Buildots announced that it has raised $16 million in total funding. This series was led by TLV Partners. Other investors include Innogy Ventures, Tidhar Construction Group, Ziv Aviram (co-founder of Mobileye & OrCam), Magma Ventures head Zvika Limon, serial entrepreneurs Benny Schnaider and Avigdor Willenz, as well as Tidhar chairman Gil Geva.
Buildots team is using hardhat-mounted 360-degree cameras to allow project managers at construction sites to get an overview of the state of a project and whether it remains on schedule. The company’s software creates a digital twin of the construction site, using the architectural plans and schedule as its basis, and then uses computer vision to compare what the plans say to the reality that its tools are seeing. With this, Buildots can immediately detect when there’s a power outlet missing in a room or whether there’s a sink that still needs to be installed in a kitchen, for example.
“Buildots have been able to solve a challenge that for many seemed unconquerable, delivering the huge potential for changing the way we complete our projects,” said Tidhar’s Geva in a statement. “The combination of an ambitious vision, great team, and strong execution abilities quickly led us from being a customer to joining as an investor to take part in their journey.”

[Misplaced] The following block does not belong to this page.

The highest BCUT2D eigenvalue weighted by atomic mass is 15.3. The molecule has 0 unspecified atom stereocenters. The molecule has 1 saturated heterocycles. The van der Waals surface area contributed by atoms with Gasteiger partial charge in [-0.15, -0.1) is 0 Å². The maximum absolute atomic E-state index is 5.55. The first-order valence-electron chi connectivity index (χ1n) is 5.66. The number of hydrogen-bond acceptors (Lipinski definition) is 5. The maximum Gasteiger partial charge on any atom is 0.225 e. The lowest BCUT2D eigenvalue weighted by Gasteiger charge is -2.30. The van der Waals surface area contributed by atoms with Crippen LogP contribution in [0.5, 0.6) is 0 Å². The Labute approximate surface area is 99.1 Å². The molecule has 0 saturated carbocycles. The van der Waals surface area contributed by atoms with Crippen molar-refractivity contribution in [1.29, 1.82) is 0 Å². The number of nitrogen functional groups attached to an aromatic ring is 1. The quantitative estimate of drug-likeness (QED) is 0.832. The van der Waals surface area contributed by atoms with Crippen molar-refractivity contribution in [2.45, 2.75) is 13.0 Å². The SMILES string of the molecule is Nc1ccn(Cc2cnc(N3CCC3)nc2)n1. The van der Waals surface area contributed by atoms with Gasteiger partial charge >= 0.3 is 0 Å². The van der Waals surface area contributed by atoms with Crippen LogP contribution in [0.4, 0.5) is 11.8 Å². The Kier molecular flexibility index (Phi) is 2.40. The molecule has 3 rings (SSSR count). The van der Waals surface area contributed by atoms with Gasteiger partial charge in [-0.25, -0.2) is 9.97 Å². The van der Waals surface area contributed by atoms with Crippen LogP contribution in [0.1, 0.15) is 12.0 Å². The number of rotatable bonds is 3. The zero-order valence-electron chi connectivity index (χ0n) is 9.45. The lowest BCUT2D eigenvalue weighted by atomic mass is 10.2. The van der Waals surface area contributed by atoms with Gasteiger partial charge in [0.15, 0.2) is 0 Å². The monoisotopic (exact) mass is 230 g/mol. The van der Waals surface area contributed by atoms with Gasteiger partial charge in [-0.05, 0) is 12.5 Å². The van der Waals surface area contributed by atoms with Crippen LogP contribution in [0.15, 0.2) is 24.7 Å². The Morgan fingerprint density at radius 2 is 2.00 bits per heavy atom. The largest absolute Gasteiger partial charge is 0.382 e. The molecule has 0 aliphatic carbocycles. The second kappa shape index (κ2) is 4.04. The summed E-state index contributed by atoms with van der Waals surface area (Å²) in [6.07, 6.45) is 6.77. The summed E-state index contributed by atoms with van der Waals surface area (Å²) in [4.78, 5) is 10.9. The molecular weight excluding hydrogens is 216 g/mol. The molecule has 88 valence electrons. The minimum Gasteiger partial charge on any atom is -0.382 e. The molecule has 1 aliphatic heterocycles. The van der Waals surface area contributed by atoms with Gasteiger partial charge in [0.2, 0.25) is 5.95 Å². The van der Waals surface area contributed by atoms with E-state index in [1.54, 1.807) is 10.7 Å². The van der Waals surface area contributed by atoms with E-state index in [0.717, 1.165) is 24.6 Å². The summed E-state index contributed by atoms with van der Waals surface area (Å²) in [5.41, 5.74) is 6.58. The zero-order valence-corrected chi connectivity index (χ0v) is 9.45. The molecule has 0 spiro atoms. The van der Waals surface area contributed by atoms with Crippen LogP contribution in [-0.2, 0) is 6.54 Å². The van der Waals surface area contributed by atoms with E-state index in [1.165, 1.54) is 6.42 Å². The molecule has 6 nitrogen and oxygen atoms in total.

The company was co-founded in 2018 by Roy Danon, Aviv Leibovici and Yakir Sundry. Like so many Israeli startups, the founders met during their time in the Israeli Defense Forces, where they graduated from the Talpiot unit.
“At some point, like many of our friends, we had the urge to do something together — to build a company, to start something from scratch,” said Danon, the company’s CEO. “For us, we like getting our hands dirty. We saw most of our friends going into the most standard industries like cloud and cyber and storage and things that obviously people like us feel more comfortable in, but for some reason, we had like a bug that said, ‘we want to do something that is a bit harder, that has a bigger impact on the world.’ ”
Danon argues that the construction industry is essentially a manufacturing industry, but with very outdated control and process management systems that still often rely on Excel to track progress.